Partner, International Tax Services, EY and Jaiman Patel, Director, International Tax Services, EY
The Union Budget 2016 will have Mr Arun Jaitley presenting his third budget in the parliament for the present NDA government. This budget will be on the back of the 'Make in India' and 'Start-up India' themes conceived by the Government.
The job of the Finance Minister will be to inspire confidence in the minds of the industry in the background of large scale selling by foreign institutional investors in India and domino effect of reeling emerging markets economies. In this backdrop 'ease of doing business in India' will a key theme. One of the areas from a direct tax perspective where one would expect some more clarity/simplification is transfer pricing. This article seeks to capture some aspects where the industry would expect relief from the budget as far as transfer pricing is concerned.
Rationalization of existing provisions The provisions of domestic transfer pricing were introduced in the tax legislation on the basis of a Supreme Court Ruling in the case of Glaxo Smithkline Asia (P) Limited. In this case the Supreme Court had inter-alia observed that there would be tax arbitrage in two scenarios; the first one being where a related company is loss making and the other is profit making and the profit is shifted to the loss making company. The second scenario, where there are different rates for two related units and if the profit is diverted towards unit paying taxes at a lower rate.
However, in other cases, i.e. where both the domestic entities have taxable profits, there would be no tax arbitrage under normal circumstances, if the profits are shifted from one entity to another. Presently, the provisions of domestic transfer pricing are applicable even to transactions undertaken between two profit making related entities. This increases the compliance burden for the taxpayers and at the same time does not result in any tax leakage to the government.
Accordingly, it is expected that the provisions of domestic transfer pricing are rationalized and should not apply to transactions undertaken between two domestic entities have taxable profits. Alternatively, where an adjustment is made in the hands of one entity (for e.g. reduction in deductible expenditure); then corresponding effect should be given in the other entity also (i.e. reduction in taxable income).
Secondly, the remuneration paid to the directors is considered as a related party transaction since directors are covered in the definition of related parties. It is practically difficult to benchmark the remuneration paid to the directors in absence of precise information on comparable instances in public domain.
Representations made to the Finance Minister in the past to exclude director's remuneration from the ambit of transfer pricing provisions still remain unaddressed. Tax department would be revenue neutral even with the exclusion of director's remuneration from the ambit of transfer pricing provisions since such directors' remuneration is taxable in the hands of the directors. As such, it is recommended that the aforesaid transaction should be excluded from the purview of transfer pricing provisions.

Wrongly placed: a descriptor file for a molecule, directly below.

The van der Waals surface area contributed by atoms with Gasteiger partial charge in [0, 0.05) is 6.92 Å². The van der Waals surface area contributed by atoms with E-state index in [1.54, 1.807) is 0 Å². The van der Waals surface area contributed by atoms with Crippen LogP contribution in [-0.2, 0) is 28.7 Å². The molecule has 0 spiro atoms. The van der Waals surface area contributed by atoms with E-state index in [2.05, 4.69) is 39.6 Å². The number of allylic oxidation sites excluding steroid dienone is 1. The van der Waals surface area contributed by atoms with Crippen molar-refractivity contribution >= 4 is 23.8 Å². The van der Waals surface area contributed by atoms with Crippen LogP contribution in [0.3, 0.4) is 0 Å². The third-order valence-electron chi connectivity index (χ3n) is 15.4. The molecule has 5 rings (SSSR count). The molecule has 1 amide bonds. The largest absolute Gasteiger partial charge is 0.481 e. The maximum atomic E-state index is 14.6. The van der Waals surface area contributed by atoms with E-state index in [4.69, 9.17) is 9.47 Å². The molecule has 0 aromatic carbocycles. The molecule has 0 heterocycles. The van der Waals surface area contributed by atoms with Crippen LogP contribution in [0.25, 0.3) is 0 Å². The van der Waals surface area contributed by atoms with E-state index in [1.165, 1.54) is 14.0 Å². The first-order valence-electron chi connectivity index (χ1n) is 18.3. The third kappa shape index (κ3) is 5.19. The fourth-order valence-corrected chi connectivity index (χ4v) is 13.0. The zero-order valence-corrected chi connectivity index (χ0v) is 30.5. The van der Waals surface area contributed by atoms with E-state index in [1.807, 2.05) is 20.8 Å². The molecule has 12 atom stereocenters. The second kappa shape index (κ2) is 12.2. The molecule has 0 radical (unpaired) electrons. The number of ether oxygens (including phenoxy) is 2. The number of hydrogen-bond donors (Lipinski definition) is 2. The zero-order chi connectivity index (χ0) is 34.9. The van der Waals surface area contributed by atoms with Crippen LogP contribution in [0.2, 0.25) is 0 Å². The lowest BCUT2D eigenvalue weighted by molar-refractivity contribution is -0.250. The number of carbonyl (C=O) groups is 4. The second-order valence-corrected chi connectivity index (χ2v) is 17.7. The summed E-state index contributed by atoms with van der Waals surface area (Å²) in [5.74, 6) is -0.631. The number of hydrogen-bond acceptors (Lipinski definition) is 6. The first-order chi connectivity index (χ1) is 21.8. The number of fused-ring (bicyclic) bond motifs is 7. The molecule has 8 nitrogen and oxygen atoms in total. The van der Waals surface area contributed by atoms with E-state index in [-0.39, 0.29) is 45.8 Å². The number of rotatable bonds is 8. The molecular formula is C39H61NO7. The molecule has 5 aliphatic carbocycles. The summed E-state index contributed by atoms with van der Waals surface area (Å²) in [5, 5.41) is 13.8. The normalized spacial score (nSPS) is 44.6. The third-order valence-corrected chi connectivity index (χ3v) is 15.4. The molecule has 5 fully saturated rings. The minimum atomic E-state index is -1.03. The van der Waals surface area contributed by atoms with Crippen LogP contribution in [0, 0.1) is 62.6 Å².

Under the current Income-tax Rules, the threshold for maintenance of documentation with respect to covered transactions is INR 1 crore. The aforesaid limit has remained unchanged since the time the transfer pricing provisions were first introduced in 2001. The low threshold results in increase in compliance cost for the taxpayer. The value of transaction that requires maintenance of documents should be increased to at least INR 10 crores.
The APA regime introduced by the Government, to provide tax certainty, has met with an overwhelming response from the stakeholders. As a logical extension of this process, the APA regime should also cover specified domestic transactions.
The safe harbour rules prescribe the minimum margin to be earned by the taxpayer in relation to certain categories of services from related parties. Where the taxpayer earns such margin as prescribed, the transaction is accepted to be at arm's length by the Indian revenue authorities. Presently, the safe harbour margins as notified by the Government are very high. For example, for provision of back office support services, the prescribed safe harbour operating margin is 20 to 22%. One of the reasons for the lukewarm response to the safe harbour regime was such high operating margins.
Further, the categorization of various services into information technology enabled services, knowledge process outsourcing, software development is vague and at times overlapping. It is expected that the Government clarifies the same expeditiously.
Clarify transfer pricing rules
In the recent past, the government has taken certain steps to align the transfer pricing in India with internationally accepted transfer pricing methodology such as introduction of 'range' concept and clarification on the use of 'multiple year' data to benchmark the international transaction in question. The aforementioned steps are in the right direction and are to be lauded.
However, presently a significant number of transfer pricing cases litigated in tax tribunals are on conceptually trivial grounds such as consideration of a particular item of income/expense as operating/non-operating in nature, threshold for application of related party filter, turnover filter, persistent loss making comparable, etc. To reduce unnecessary litigation, these issues can be suitably clarified by the government in the current Rules.